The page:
BY MATT GRAINGER
One of the poorest countries in Africa is about to undergo a process of debt reduction with a difference. It will be paying more in debt servicing after creditors provide debt relief than it is at present, with devastating consequences for poverty.
The country in question is Zambia. But the failure of the Heavily Indebted Poor Countries (HIPC) Initiative to provide levels of debt relief consistent with the human development needs of poor countries raises far wider questions. The Zambia case reinforces evidence from other countries pointing to the need for an urgent review of the debt sustainability targets set by creditors.
In headline figure terms, Zambia will make large budgetary savings if the boards of the International Monetary Fund and the World Bank accept staff recommendations to provide the country with HIPC Initiative debt relief. Debt servicing in 2001-02 will fall to less than half of the level that will be required under existing debt relief arrangements, with savings amounting to over $200m a year.
But headline figures on debt relief are more misleading than usual in the case of Zambia.
The debt sustainability analysis carried out by IMF/World Bank staff shows that: actual debt service payments will increase sharply, from $136m in 1999 to $170m in 2000 before peaking at $235m in 2002; debt repayments will increase from 24% of government revenue today to 35% in 2001-02; and average repayments for 2001-02 will be 46% higher than for 1997-98.
The main cause of the sharp hike in debt service payments over the next few years is an increase in repayments of principal on loans contracted from the IMF. Payments to multilateral creditors will rise from $92m in 2000 to over $170m for 2001 and 2002. Over 80% of these payments will be directed towards the IMF.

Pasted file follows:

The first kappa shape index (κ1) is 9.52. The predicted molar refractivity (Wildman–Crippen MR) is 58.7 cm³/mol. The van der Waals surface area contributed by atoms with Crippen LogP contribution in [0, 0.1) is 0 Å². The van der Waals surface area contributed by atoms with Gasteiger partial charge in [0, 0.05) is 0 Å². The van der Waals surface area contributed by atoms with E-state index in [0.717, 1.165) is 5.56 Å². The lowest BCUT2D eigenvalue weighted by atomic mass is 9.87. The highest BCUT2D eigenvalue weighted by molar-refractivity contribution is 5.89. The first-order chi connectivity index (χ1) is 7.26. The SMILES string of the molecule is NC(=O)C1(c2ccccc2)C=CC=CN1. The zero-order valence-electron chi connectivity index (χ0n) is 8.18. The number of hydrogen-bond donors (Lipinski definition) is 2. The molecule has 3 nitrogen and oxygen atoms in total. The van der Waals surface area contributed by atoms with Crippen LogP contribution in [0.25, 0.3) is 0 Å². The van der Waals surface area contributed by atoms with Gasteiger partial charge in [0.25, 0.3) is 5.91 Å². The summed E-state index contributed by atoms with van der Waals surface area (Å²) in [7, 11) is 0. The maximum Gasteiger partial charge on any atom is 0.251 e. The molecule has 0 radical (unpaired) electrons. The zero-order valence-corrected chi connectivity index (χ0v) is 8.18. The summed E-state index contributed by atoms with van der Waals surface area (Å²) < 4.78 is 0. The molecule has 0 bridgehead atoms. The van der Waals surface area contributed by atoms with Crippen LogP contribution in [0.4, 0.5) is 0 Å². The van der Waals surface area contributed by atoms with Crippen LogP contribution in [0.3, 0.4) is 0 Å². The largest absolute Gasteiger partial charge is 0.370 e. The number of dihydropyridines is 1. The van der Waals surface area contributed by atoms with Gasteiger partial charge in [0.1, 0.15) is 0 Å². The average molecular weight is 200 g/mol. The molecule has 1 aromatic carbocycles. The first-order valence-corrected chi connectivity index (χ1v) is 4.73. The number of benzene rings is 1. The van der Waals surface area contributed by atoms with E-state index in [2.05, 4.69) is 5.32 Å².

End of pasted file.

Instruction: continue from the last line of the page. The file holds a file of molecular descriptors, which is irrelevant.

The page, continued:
Under this scenario, debt servicing will continue to dwarf government spending on health, education and other basic services. In 1998, debt servicing represented 1.25 times the combined budgets for primary education and basic health. By 2002, debt repayments will represent more than double projected spending in these priority social areas.
The increase in debt servicing comes at a time when health and education budgets are falling in real terms, despite government efforts to improve equity in public spending.
The human development costs of this diversion of government revenue are enormous. More than eight out of 10 households in rural areas live in extreme poverty. Child death rates are increasing. Under-five malnutrition rates have increased by 25% during the past decade.
Zambia's experience highlights a deeper problem in approaches to debt sustainability. The HIPC Initiative is ultimately geared towards a narrow financial understanding of debt sustainability.
It focuses on what governments are able to pay to creditors through the national budget, rather than on what they can afford to pay in the light of pressing human development needs.
[From Oxfam United Kingdom.]